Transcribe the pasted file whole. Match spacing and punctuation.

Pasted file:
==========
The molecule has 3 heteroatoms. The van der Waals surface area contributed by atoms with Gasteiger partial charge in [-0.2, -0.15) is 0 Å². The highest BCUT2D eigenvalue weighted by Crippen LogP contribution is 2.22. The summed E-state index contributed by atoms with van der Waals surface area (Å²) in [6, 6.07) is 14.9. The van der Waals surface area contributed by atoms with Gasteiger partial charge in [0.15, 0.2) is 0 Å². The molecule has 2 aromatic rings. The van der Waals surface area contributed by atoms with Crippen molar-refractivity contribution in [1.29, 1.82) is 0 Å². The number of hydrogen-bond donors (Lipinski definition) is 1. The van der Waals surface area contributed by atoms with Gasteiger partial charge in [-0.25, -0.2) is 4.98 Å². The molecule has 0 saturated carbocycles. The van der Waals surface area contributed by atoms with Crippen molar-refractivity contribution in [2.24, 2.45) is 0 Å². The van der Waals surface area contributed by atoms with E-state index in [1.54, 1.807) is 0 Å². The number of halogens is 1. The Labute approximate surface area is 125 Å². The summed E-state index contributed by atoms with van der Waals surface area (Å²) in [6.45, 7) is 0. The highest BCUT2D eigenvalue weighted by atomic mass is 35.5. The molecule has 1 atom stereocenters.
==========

The molecule has 3 heteroatoms. The van der Waals surface area contributed by atoms with Gasteiger partial charge in [-0.2, -0.15) is 0 Å². The highest BCUT2D eigenvalue weighted by Crippen LogP contribution is 2.22. The summed E-state index contributed by atoms with van der Waals surface area (Å²) in [6, 6.07) is 14.9. The van der Waals surface area contributed by atoms with Gasteiger partial charge in [0.15, 0.2) is 0 Å². The molecule has 2 aromatic rings. The van der Waals surface area contributed by atoms with Crippen molar-refractivity contribution in [1.29, 1.82) is 0 Å². The number of hydrogen-bond donors (Lipinski definition) is 1. The van der Waals surface area contributed by atoms with Gasteiger partial charge in [-0.25, -0.2) is 4.98 Å². The molecule has 0 saturated carbocycles. The van der Waals surface area contributed by atoms with Crippen molar-refractivity contribution in [2.24, 2.45) is 0 Å². The van der Waals surface area contributed by atoms with E-state index in [1.54, 1.807) is 0 Å². The number of halogens is 1. The Labute approximate surface area is 125 Å². The summed E-state index contributed by atoms with van der Waals surface area (Å²) in [6.45, 7) is 0. The highest BCUT2D eigenvalue weighted by atomic mass is 35.5. The molecule has 1 atom stereocenters.